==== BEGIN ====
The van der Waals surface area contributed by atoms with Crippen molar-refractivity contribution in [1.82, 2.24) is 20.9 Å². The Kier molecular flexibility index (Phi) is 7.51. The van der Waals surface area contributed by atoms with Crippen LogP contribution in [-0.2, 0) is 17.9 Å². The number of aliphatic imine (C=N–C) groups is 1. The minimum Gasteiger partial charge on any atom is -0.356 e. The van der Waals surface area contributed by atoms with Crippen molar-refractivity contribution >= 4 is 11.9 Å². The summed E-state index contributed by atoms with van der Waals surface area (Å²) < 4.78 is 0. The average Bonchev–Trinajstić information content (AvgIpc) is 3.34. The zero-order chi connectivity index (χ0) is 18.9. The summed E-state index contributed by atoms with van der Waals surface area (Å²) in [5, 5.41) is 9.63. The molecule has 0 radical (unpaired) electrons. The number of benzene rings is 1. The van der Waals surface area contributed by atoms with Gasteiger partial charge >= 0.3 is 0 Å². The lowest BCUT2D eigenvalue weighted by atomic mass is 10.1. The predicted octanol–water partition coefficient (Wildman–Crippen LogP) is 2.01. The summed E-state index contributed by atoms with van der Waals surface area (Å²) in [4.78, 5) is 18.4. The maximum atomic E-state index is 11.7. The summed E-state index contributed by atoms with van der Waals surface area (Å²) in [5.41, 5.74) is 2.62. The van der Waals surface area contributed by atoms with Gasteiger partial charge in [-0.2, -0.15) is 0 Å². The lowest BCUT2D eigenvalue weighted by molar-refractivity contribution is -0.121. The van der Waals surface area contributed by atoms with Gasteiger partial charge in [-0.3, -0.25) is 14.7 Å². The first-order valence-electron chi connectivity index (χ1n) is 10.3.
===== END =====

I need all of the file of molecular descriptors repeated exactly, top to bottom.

The van der Waals surface area contributed by atoms with Crippen molar-refractivity contribution in [1.82, 2.24) is 20.9 Å². The Kier molecular flexibility index (Phi) is 7.51. The van der Waals surface area contributed by atoms with Crippen LogP contribution in [-0.2, 0) is 17.9 Å². The number of aliphatic imine (C=N–C) groups is 1. The minimum Gasteiger partial charge on any atom is -0.356 e. The van der Waals surface area contributed by atoms with Crippen molar-refractivity contribution >= 4 is 11.9 Å². The summed E-state index contributed by atoms with van der Waals surface area (Å²) < 4.78 is 0. The average Bonchev–Trinajstić information content (AvgIpc) is 3.34. The zero-order chi connectivity index (χ0) is 18.9. The summed E-state index contributed by atoms with van der Waals surface area (Å²) in [5, 5.41) is 9.63. The molecule has 0 radical (unpaired) electrons. The number of benzene rings is 1. The van der Waals surface area contributed by atoms with Gasteiger partial charge >= 0.3 is 0 Å². The lowest BCUT2D eigenvalue weighted by atomic mass is 10.1. The predicted octanol–water partition coefficient (Wildman–Crippen LogP) is 2.01. The summed E-state index contributed by atoms with van der Waals surface area (Å²) in [4.78, 5) is 18.4. The maximum atomic E-state index is 11.7. The summed E-state index contributed by atoms with van der Waals surface area (Å²) in [5.41, 5.74) is 2.62. The van der Waals surface area contributed by atoms with Gasteiger partial charge in [-0.2, -0.15) is 0 Å². The lowest BCUT2D eigenvalue weighted by molar-refractivity contribution is -0.121. The van der Waals surface area contributed by atoms with Gasteiger partial charge in [-0.3, -0.25) is 14.7 Å². The first-order valence-electron chi connectivity index (χ1n) is 10.3.